One challenge that many mothers face is the feeling of guilt, commonly known as ‘mum guilt.’  Despite motherhood being an exciting journey filled with joy, love, and unforgettable moments, this emotional burden can often interfere with various aspects of a mother’s life.

One area where mum guilt tends to rear its ugly head is sleep. I know mum guilt is holding many families back from exploring sleep training and taking those vital steps to solving their little ones’ sleep issues. Let’s explore why.

Mums feel like they won’t be giving their baby what they want

I’ve spoken to mums who feel they shouldn’t sleep train their baby or child because they believe it is a mother’s job to adapt and respond to whatever their child wants. But what happens when this ‘want’ is negating a ‘need’. Is it more important that your child has cuddles in the middle of the night, every single night, or is it more important that they sleep through and get the sleep they need to support their fast developing brain?

Mums worry sleep training will damage attachment

There’s a common myth out there that sleep training will damage the attachment a child has to its parents. This is just not true. Here’s why.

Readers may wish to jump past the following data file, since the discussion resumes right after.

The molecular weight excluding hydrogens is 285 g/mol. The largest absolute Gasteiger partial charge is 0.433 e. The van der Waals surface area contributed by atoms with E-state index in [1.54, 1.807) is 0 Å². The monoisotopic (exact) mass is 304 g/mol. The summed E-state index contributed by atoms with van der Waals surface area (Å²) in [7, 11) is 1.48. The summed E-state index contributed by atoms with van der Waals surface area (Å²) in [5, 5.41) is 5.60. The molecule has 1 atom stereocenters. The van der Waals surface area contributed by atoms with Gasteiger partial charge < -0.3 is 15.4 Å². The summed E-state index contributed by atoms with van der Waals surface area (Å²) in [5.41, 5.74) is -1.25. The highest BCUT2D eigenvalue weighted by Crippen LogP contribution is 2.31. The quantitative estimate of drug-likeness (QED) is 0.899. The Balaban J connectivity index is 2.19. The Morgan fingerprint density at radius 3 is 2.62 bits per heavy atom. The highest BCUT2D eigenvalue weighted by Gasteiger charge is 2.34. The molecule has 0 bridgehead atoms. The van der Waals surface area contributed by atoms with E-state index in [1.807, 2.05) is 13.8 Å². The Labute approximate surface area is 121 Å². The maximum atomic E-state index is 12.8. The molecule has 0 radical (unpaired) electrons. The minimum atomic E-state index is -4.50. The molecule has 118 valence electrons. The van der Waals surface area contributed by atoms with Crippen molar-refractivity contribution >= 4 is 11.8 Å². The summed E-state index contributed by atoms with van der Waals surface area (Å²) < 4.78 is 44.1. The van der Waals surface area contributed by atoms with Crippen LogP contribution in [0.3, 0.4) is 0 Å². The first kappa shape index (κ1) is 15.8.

Attachment styles in children are formed over much longer periods of time. You can’t alter an attachment style in a few days or weeks. Anxious or avoidant attachment styles are created by parents who are either incredibly inconsistent in the way they show affection to their children (i.e very loving one minute and cold and uninterested the next) or parents who repeatedly do not respond in anyway to their children, or do so in a nonchalant manner.

The whole point of sleep training is that it creates consistency. You little one knows what to expect night in, night out and knows what your response will be each time. Consistency is the key aspect of creating and maintaining a secure attachment style in children.

Mums feel like sleep deprivation just comes with the job

Do you ever find yourself thinking, ‘I just need to grin and bear it, they’ll sleep one day’? This doesn’t have to be the case at all. And when will that ‘one day’ be? Being a mum doesn’t mean you HAVE to be sleep deprived. All babies and children have the ability to sleep well. Beyond the newborn weeks, healthy sleep habits can be created. Sleep deprivation should never just be accepted.

Mums think sleep training means ‘cry it out’

Again, this is a myth. It may have been true years ago, but now we know so much more about sleep and ways we can gently support little ones to sleep well. I don’t use ‘cry it out’ as a method. ‘Cry it out’, otherwise known as the extinction method, means leaving your little one to cry for as long as it takes without returning to them. While many studies show this is not damaging if used as a temporary fix, I don’t believe it is useful or fair to either child or parent.

My methods may take slightly longer, but they are gentle and responsive and are based on your child’s temperament. No ‘cry it out’ involved.

Understanding mum guilt